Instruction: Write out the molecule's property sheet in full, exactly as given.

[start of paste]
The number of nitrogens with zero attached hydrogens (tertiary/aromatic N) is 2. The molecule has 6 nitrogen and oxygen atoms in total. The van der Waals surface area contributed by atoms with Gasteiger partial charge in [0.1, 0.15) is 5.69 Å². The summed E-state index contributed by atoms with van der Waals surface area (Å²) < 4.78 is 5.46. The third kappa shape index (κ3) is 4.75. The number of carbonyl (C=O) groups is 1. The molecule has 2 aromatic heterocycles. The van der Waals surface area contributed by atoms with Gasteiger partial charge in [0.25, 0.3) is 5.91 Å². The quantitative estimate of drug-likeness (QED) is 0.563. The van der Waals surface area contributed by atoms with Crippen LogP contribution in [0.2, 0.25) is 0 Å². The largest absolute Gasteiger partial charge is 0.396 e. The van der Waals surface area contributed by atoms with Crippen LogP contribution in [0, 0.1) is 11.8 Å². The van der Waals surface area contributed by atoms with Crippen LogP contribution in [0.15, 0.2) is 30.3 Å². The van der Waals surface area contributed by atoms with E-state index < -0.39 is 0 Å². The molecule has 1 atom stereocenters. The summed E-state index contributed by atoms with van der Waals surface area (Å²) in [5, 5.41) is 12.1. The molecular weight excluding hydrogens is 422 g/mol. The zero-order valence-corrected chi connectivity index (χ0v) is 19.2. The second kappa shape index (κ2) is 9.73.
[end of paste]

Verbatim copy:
The number of nitrogens with zero attached hydrogens (tertiary/aromatic N) is 2. The molecule has 6 nitrogen and oxygen atoms in total. The van der Waals surface area contributed by atoms with Gasteiger partial charge in [0.1, 0.15) is 5.69 Å². The summed E-state index contributed by atoms with van der Waals surface area (Å²) < 4.78 is 5.46. The third kappa shape index (κ3) is 4.75. The number of carbonyl (C=O) groups is 1. The molecule has 2 aromatic heterocycles. The van der Waals surface area contributed by atoms with Gasteiger partial charge in [0.25, 0.3) is 5.91 Å². The quantitative estimate of drug-likeness (QED) is 0.563. The van der Waals surface area contributed by atoms with Crippen LogP contribution in [0.2, 0.25) is 0 Å². The largest absolute Gasteiger partial charge is 0.396 e. The van der Waals surface area contributed by atoms with Crippen LogP contribution in [0, 0.1) is 11.8 Å². The van der Waals surface area contributed by atoms with Crippen LogP contribution in [0.15, 0.2) is 30.3 Å². The van der Waals surface area contributed by atoms with E-state index < -0.39 is 0 Å². The molecule has 1 atom stereocenters. The summed E-state index contributed by atoms with van der Waals surface area (Å²) in [5, 5.41) is 12.1. The molecular weight excluding hydrogens is 422 g/mol. The zero-order valence-corrected chi connectivity index (χ0v) is 19.2. The second kappa shape index (κ2) is 9.73.